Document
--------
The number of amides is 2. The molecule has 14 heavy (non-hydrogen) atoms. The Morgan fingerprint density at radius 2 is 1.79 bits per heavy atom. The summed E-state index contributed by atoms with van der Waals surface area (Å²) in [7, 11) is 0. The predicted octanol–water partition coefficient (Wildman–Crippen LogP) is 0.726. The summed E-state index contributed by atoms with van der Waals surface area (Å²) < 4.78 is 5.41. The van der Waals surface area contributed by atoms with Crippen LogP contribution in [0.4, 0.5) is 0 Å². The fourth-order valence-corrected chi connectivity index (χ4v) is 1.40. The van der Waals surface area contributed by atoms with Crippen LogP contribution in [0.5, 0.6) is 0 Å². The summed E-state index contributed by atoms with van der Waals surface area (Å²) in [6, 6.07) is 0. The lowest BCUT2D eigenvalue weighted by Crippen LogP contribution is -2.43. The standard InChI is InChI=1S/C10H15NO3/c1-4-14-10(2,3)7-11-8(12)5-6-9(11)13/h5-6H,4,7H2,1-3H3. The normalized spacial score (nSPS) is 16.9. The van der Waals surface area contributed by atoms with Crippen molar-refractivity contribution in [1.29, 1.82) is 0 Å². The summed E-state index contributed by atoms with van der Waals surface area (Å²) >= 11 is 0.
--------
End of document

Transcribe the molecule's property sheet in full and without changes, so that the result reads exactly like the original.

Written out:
The number of amides is 2. The molecule has 14 heavy (non-hydrogen) atoms. The Morgan fingerprint density at radius 2 is 1.79 bits per heavy atom. The summed E-state index contributed by atoms with van der Waals surface area (Å²) in [7, 11) is 0. The predicted octanol–water partition coefficient (Wildman–Crippen LogP) is 0.726. The summed E-state index contributed by atoms with van der Waals surface area (Å²) < 4.78 is 5.41. The van der Waals surface area contributed by atoms with Crippen LogP contribution in [0.4, 0.5) is 0 Å². The fourth-order valence-corrected chi connectivity index (χ4v) is 1.40. The van der Waals surface area contributed by atoms with Crippen LogP contribution in [0.5, 0.6) is 0 Å². The summed E-state index contributed by atoms with van der Waals surface area (Å²) in [6, 6.07) is 0. The lowest BCUT2D eigenvalue weighted by Crippen LogP contribution is -2.43. The standard InChI is InChI=1S/C10H15NO3/c1-4-14-10(2,3)7-11-8(12)5-6-9(11)13/h5-6H,4,7H2,1-3H3. The normalized spacial score (nSPS) is 16.9. The van der Waals surface area contributed by atoms with Crippen molar-refractivity contribution in [1.29, 1.82) is 0 Å². The summed E-state index contributed by atoms with van der Waals surface area (Å²) >= 11 is 0.